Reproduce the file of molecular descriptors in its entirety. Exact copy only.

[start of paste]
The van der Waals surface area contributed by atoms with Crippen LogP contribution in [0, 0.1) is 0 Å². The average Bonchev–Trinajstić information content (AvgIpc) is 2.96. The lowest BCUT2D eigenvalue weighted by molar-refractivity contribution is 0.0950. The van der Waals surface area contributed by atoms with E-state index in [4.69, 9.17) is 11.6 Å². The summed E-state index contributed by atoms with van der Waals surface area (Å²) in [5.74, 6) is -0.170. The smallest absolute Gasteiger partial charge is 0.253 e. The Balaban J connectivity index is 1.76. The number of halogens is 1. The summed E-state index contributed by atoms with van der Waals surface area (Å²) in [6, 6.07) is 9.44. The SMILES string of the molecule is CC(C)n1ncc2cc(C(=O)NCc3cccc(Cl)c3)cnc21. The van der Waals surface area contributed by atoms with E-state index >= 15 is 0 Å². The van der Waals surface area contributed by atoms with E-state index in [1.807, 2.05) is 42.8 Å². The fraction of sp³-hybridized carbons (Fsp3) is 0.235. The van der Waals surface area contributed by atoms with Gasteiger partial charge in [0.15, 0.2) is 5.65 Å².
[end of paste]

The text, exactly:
The van der Waals surface area contributed by atoms with Crippen LogP contribution in [0, 0.1) is 0 Å². The average Bonchev–Trinajstić information content (AvgIpc) is 2.96. The lowest BCUT2D eigenvalue weighted by molar-refractivity contribution is 0.0950. The van der Waals surface area contributed by atoms with E-state index in [4.69, 9.17) is 11.6 Å². The summed E-state index contributed by atoms with van der Waals surface area (Å²) in [5.74, 6) is -0.170. The smallest absolute Gasteiger partial charge is 0.253 e. The Balaban J connectivity index is 1.76. The number of halogens is 1. The summed E-state index contributed by atoms with van der Waals surface area (Å²) in [6, 6.07) is 9.44. The SMILES string of the molecule is CC(C)n1ncc2cc(C(=O)NCc3cccc(Cl)c3)cnc21. The van der Waals surface area contributed by atoms with E-state index >= 15 is 0 Å². The van der Waals surface area contributed by atoms with E-state index in [1.807, 2.05) is 42.8 Å². The fraction of sp³-hybridized carbons (Fsp3) is 0.235. The van der Waals surface area contributed by atoms with Gasteiger partial charge in [0.15, 0.2) is 5.65 Å².